If you’ve ever traveled through an agricultural area while having a snack, you may have had a moment in which the farm in front of you just happened to produce the kind of crop that went into making your snack. I had such a moment during a recent holiday weekend: driving through central California, munching on smoked almonds, and noticing a large grove of almond trees off to my right. That’s what got me thinking: many of us can recognize crops in the field, and most of us know what crops contribute to the food we eat, but how many of us know what happens between farm and table (or snack, or gas station, or consumer product)?
This is where harvesting and midstream processing comes in. In the developed world, there is an entire system behind carefully yet relentlessly getting at the most valuable products from the field, transporting them, processing them using physical, chemical, and/or biological means, and so on. A few steps later, they’re in your kitchen, car, or office.
Since the universe of crops, processing methods, and end products is so vast, let’s focus on one crop with which we’re almost all familiar: almonds. The state of California is the world’s largest producer of almonds by far. In 2011, its farmers produced almost 2 billion pounds (900 million kg) of shelled nuts from 760,000 acres of land, accounting for about 75% of global production and generating almost $3.9 billion in revenue.
For this post, we’ll focus on the process by which almonds – and several other types of nut crops, including TerViva’s own pongamia – can be removed from trees and taken to processing facilities. This harvesting process usually takes place between mid-August and October.
1. Shaking. Machines called shakers, essentially four-wheeled vehicles with a claw-shaped boom in the front or to the side, are used to physically shake each tree one by one. A good shaker, run by a good operator on a well-designed orchard, can shake an entire tree in as little as 30 seconds. This means that an entire acre of orchard, containing 110 trees on average, can be “shaken” in under an hour. The almonds are then left on the ground to dry for 7-10 days before the next step.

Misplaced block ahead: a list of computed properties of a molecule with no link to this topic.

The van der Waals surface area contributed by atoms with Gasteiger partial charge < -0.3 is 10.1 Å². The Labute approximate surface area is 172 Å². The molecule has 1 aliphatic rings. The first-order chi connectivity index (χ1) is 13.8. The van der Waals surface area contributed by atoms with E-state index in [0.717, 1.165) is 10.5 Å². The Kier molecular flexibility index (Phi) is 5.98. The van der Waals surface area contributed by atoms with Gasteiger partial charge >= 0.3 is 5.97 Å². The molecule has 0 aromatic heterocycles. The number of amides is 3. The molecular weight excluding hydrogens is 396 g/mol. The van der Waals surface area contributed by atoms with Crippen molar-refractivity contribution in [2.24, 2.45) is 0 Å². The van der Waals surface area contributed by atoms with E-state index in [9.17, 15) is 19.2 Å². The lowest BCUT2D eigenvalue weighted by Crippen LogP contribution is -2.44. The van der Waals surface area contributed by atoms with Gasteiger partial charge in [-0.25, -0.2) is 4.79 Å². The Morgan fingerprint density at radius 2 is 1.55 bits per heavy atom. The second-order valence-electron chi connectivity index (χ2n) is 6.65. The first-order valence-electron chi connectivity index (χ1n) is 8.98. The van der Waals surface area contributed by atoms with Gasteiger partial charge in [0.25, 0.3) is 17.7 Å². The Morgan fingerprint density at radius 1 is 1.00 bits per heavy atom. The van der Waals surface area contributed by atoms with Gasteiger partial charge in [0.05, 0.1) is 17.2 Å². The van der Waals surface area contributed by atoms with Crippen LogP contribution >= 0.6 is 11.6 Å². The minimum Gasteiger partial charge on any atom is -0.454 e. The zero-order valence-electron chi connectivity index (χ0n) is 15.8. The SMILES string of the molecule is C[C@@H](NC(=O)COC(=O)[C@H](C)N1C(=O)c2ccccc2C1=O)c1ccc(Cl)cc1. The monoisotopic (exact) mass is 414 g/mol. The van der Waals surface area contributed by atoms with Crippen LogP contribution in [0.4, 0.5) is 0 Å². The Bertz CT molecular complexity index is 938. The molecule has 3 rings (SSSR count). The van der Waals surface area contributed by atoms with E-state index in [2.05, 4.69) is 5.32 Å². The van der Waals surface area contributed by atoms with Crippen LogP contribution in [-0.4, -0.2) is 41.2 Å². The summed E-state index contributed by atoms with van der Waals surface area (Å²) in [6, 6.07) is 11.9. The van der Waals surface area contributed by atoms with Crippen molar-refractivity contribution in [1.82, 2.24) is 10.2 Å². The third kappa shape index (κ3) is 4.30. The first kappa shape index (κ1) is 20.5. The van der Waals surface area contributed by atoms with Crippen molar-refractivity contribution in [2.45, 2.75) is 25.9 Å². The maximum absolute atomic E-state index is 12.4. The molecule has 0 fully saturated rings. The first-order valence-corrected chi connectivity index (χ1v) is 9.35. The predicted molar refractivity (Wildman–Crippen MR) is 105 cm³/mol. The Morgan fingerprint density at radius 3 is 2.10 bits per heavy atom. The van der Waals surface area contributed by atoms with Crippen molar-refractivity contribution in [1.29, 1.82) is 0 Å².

2. Sweeping. The shaking process gets the almonds off the trees and on to the orchard floor, but they still need to be picked up. However, because of the variation in morphology of each tree coupled with the subjectivity of the shaking process, the almonds are scattered all over the floor and would be difficult for an automated machine to pick up without additional assistance. This assistance comes in the form of the sweeping step.
The “sweeper” is a machine that looks like a cross between a combine harvester and a hovercraft from the front. Equipped with powerful fans capable of pushing almonds out of berms, it is used to blow and arrange the almonds into neat piles running along the center of each row.
3. Pickup (not shown). Next, it’s up to the rather generically-named “harvester” to pick up the almonds from the center of each row. This is done using a conveyor belt mechanism that picks up the almonds and flings them into a reservoir cart hitched behind the harvester.
4. Running. In many cases, the harvester operator simply keeps on going until the reservoir cart is full. However, this may be a less-than-optimal use of resources in the case of larger orchards. In such cases, having a self-propelled, human operated, bidirectional shuttle runner may be the way to go. These seven-tenths-scale “dump trucks on wheels” attach to the harvester, while facing backwards, and serve as a reservoir for when the harvester its doing its job. Once full, the shuttle runner detaches from the harvester with its load, “running” in the opposite direction to the staging area (at speeds up to 30 mph in both directions!), dropping off its load, and coming right back for more.
5. Transfer to Temporary Storage. The shuttle runner drops off its load on a combination “desticker”/elevator, which as the name suggests, removes sticks and other large pieces of debris before storing the nuts in open mounds or other temporary storage. The elevator is not unlike the baggage loading machine that you may have seen if you’ve looked out the window of a plane while at the gate.
6. Transport to Processing Plants. The almond fruits are transported in utility trailers to processing facilities. You might have seen trailers like these on the road while traveling through rural areas.
Hopefully this provides an appreciation for just the first step of getting almonds and similar nut crops such as pongamia off the trees into a processing facility. We’ll discuss the journey from the processing plant to one’s glovebox on the Interstate 5 (or fuel tank, or other suitable end use) at another time.
Until then, enjoy your snack!
Aniket Sawant manages downstream products and markets for TerViva.